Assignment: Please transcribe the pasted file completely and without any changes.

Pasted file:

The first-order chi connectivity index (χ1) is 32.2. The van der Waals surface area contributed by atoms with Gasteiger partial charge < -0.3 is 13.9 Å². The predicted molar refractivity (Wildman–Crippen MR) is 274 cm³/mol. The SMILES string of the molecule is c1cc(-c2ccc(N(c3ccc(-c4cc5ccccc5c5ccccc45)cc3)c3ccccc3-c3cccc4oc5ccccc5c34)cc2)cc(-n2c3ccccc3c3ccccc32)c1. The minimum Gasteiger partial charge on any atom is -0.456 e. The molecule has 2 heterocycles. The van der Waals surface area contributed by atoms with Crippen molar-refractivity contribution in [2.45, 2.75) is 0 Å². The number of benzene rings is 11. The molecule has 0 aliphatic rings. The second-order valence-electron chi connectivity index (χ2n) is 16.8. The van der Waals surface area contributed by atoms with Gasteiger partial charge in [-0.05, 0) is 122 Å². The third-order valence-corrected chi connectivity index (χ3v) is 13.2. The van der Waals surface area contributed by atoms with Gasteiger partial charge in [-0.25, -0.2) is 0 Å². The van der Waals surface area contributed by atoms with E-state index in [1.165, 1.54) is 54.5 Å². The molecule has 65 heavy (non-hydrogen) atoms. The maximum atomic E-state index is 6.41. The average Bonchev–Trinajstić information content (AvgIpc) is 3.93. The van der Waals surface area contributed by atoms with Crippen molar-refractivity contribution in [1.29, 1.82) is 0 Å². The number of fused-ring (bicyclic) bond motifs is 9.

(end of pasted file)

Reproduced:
The first-order chi connectivity index (χ1) is 32.2. The van der Waals surface area contributed by atoms with Gasteiger partial charge < -0.3 is 13.9 Å². The predicted molar refractivity (Wildman–Crippen MR) is 274 cm³/mol. The SMILES string of the molecule is c1cc(-c2ccc(N(c3ccc(-c4cc5ccccc5c5ccccc45)cc3)c3ccccc3-c3cccc4oc5ccccc5c34)cc2)cc(-n2c3ccccc3c3ccccc32)c1. The minimum Gasteiger partial charge on any atom is -0.456 e. The molecule has 2 heterocycles. The van der Waals surface area contributed by atoms with Crippen molar-refractivity contribution in [2.45, 2.75) is 0 Å². The number of benzene rings is 11. The molecule has 0 aliphatic rings. The second-order valence-electron chi connectivity index (χ2n) is 16.8. The van der Waals surface area contributed by atoms with Gasteiger partial charge in [-0.05, 0) is 122 Å². The third-order valence-corrected chi connectivity index (χ3v) is 13.2. The van der Waals surface area contributed by atoms with Gasteiger partial charge in [-0.25, -0.2) is 0 Å². The van der Waals surface area contributed by atoms with E-state index in [1.165, 1.54) is 54.5 Å². The molecule has 65 heavy (non-hydrogen) atoms. The maximum atomic E-state index is 6.41. The average Bonchev–Trinajstić information content (AvgIpc) is 3.93. The van der Waals surface area contributed by atoms with Crippen molar-refractivity contribution in [1.29, 1.82) is 0 Å². The number of fused-ring (bicyclic) bond motifs is 9.